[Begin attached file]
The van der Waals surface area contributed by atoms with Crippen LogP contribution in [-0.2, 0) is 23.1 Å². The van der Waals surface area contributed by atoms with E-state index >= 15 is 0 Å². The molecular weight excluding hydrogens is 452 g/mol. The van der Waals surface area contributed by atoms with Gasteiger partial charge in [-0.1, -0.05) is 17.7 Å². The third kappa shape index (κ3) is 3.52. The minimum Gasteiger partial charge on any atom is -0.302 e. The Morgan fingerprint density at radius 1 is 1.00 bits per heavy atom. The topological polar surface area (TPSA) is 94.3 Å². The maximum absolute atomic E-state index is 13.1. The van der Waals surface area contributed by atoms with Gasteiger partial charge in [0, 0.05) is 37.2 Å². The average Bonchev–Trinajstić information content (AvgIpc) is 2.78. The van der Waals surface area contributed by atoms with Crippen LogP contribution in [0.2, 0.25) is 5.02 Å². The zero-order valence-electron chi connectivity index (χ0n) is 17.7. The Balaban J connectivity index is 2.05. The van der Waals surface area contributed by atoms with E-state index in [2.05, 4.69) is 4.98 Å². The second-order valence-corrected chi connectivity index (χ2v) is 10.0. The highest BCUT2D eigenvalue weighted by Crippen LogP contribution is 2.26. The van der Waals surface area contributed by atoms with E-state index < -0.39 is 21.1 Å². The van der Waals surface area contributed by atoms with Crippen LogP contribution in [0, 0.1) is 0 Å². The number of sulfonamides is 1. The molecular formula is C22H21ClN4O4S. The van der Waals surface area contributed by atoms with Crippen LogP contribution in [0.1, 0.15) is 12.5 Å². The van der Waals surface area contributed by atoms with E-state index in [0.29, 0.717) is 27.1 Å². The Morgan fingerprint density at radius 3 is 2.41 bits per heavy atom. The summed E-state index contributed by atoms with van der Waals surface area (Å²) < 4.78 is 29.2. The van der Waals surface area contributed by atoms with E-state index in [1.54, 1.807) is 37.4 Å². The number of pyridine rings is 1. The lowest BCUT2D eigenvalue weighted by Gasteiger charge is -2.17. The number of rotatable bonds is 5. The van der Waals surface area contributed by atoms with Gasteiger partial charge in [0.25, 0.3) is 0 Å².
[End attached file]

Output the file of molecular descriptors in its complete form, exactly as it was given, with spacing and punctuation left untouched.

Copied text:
The van der Waals surface area contributed by atoms with Crippen LogP contribution in [-0.2, 0) is 23.1 Å². The van der Waals surface area contributed by atoms with E-state index >= 15 is 0 Å². The molecular weight excluding hydrogens is 452 g/mol. The van der Waals surface area contributed by atoms with Gasteiger partial charge in [-0.1, -0.05) is 17.7 Å². The third kappa shape index (κ3) is 3.52. The minimum Gasteiger partial charge on any atom is -0.302 e. The Morgan fingerprint density at radius 1 is 1.00 bits per heavy atom. The topological polar surface area (TPSA) is 94.3 Å². The maximum absolute atomic E-state index is 13.1. The van der Waals surface area contributed by atoms with Gasteiger partial charge in [0, 0.05) is 37.2 Å². The average Bonchev–Trinajstić information content (AvgIpc) is 2.78. The van der Waals surface area contributed by atoms with Crippen LogP contribution in [0.2, 0.25) is 5.02 Å². The zero-order valence-electron chi connectivity index (χ0n) is 17.7. The Balaban J connectivity index is 2.05. The van der Waals surface area contributed by atoms with E-state index in [2.05, 4.69) is 4.98 Å². The second-order valence-corrected chi connectivity index (χ2v) is 10.0. The highest BCUT2D eigenvalue weighted by Crippen LogP contribution is 2.26. The van der Waals surface area contributed by atoms with E-state index < -0.39 is 21.1 Å². The van der Waals surface area contributed by atoms with Crippen LogP contribution in [0, 0.1) is 0 Å². The number of sulfonamides is 1. The molecular formula is C22H21ClN4O4S. The van der Waals surface area contributed by atoms with Crippen LogP contribution in [0.1, 0.15) is 12.5 Å². The van der Waals surface area contributed by atoms with E-state index in [0.29, 0.717) is 27.1 Å². The Morgan fingerprint density at radius 3 is 2.41 bits per heavy atom. The summed E-state index contributed by atoms with van der Waals surface area (Å²) < 4.78 is 29.2. The van der Waals surface area contributed by atoms with E-state index in [1.54, 1.807) is 37.4 Å². The number of pyridine rings is 1. The lowest BCUT2D eigenvalue weighted by Gasteiger charge is -2.17. The number of rotatable bonds is 5. The van der Waals surface area contributed by atoms with Gasteiger partial charge in [0.25, 0.3) is 0 Å².